Finally, I would like to emphasize that this lecture is not aimed at gaining the ability to use a computer, to send email or to build a homepage. If you would like to attain these abilities, or specific skills for using applications, this course is not suitable for you.
Course Requirements
We do not require special knowledge of college level mathematics ; highschool level is sufficient. The important thing is understanding the concepts of basic mathematics, which will be key to constructing the algorithms.
Contents
The contents of this lecture are as follows.
 Basics of computers and network systems (computer literacy)
 C language
C language that meets ANSI standard is used in this lecture. The contents of the lecture will be up to the level of array, pointer and character.  Introduction of various elementary algorithms
Our focus is on algorithms with integer values; floatingpoint computation is not the topic for this lecture.
The lectures on computer literacy are given in the beginning of June. This is because most of the senior students are away for teaching practice at this time. (It is true that the knowledge of computer literacy is important for teachers in general. However, the material covered in the C language and algorithms section is more difficult and it is better for them to attend those lectures.)
Overview of the Lecture
Our main focus is to understand the method of expression of numerical numbers within the computer. We will also look at basic algorithms such as Euclidean algorithms and Earthshines' sieve. Moreover, we will learn about computer literacy (mainly about the history and principles of computer networks) to gain a better understanding of the basics of computers.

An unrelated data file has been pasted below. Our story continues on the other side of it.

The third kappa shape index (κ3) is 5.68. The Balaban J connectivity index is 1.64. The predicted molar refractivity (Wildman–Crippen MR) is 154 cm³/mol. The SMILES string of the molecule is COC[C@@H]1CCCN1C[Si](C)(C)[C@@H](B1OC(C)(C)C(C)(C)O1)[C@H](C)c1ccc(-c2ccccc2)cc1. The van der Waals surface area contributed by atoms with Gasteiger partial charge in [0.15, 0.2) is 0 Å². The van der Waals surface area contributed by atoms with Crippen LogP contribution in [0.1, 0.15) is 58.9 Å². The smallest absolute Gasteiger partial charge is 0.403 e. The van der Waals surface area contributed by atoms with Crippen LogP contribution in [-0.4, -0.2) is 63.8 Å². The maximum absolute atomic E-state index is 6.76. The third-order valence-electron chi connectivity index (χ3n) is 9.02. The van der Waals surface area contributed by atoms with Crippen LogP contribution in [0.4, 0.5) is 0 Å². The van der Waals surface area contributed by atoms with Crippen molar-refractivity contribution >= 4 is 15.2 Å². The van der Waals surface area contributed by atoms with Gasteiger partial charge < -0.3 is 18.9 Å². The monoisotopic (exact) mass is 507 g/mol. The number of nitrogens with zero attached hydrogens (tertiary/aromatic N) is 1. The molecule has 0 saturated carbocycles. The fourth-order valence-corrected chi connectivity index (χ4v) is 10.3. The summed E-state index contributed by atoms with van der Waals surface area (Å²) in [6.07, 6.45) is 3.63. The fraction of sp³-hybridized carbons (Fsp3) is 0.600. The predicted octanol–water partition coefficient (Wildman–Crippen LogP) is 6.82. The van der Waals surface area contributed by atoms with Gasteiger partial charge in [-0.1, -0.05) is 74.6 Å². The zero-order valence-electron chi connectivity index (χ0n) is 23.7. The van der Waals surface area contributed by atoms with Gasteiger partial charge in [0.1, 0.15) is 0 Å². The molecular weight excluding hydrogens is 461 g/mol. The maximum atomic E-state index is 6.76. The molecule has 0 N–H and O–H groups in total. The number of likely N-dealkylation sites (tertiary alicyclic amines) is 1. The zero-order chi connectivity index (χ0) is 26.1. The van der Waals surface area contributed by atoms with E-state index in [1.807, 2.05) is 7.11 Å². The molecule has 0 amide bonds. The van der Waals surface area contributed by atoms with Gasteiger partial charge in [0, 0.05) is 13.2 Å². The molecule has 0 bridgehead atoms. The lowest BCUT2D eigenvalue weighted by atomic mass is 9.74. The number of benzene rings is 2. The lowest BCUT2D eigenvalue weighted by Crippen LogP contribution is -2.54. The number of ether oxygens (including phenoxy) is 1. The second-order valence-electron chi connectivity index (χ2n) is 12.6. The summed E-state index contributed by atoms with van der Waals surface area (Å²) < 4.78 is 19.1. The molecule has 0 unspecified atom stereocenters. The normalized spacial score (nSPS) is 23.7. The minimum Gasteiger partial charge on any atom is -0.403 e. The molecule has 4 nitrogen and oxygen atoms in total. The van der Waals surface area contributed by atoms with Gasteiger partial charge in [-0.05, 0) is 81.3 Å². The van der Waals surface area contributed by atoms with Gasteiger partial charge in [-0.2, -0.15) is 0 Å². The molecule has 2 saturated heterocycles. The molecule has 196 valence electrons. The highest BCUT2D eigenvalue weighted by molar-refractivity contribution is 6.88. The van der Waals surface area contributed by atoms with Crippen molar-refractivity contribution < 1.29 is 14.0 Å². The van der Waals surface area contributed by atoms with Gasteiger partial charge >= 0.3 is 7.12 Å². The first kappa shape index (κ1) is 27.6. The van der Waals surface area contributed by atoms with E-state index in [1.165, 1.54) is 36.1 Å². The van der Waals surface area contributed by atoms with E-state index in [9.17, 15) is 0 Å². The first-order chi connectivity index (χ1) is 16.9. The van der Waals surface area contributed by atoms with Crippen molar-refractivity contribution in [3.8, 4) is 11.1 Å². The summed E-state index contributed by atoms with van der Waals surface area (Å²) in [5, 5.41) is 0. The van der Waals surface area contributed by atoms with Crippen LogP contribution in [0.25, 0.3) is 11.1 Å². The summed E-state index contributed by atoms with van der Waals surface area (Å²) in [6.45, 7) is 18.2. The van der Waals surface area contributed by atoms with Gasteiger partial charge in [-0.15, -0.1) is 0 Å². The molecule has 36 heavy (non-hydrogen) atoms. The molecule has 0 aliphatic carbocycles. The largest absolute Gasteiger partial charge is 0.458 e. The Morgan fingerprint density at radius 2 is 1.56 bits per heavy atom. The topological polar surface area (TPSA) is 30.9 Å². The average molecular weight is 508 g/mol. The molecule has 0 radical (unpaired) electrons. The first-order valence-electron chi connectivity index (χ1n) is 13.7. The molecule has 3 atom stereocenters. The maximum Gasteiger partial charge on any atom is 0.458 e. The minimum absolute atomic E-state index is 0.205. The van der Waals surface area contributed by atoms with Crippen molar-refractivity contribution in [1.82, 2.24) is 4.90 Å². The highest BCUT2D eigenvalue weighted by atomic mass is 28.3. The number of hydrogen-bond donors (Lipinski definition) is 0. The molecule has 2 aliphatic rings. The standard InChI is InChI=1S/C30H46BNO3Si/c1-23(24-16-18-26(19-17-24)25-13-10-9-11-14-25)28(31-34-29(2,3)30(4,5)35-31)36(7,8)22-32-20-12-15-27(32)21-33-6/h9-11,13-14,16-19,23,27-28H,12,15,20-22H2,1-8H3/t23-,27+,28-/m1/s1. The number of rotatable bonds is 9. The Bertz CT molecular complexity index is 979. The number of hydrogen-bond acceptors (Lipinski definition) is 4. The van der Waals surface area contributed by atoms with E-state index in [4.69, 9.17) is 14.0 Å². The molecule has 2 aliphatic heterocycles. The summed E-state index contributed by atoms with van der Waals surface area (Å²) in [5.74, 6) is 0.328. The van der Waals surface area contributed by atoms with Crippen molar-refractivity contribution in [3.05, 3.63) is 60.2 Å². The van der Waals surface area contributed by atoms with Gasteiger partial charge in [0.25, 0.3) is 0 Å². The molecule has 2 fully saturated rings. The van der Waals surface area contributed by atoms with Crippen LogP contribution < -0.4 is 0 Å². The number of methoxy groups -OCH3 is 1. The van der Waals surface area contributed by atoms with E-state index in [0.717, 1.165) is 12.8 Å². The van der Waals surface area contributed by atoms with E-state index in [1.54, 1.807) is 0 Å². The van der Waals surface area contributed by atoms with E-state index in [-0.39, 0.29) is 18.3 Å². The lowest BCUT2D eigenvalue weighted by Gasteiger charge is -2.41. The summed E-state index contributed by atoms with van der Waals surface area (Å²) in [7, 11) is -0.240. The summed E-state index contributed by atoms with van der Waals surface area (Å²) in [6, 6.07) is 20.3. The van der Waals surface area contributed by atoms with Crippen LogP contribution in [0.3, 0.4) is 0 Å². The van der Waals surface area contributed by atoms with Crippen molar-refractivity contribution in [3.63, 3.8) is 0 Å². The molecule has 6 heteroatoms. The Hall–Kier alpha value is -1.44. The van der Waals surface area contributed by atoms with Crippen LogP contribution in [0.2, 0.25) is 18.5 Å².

Class Procedure
We will usually have a lecture for about 90 to 120 minutes, and then we will have a break of 10 to 15 minutes. We will then move on to the exercise session. However, depending on the progress of the lecture, we might have a slight change of schedule. Also, class starts at 8:45. I know that it is hard for some students to wake up early to be in time for class. In fact, when I was in college, I did not attend most of the classes in the morning. However, I would like you to attend the lecture to get a better understanding.
Advice for the Students
Our objectives for this course are not to learn how to use computer applications but to learn the basics of computers and algorithms from a mathematical perspective. Therefore I would like all of you to understand the main objectives of this class and make an effort to achieve the goals of this course.
Programming Exercises
The Information Media Education Center Satellite Laboratory can provide you with software for writing C programs for undergraduate science major students. As for graduate students, the computational calculation room in the mathematics department is available.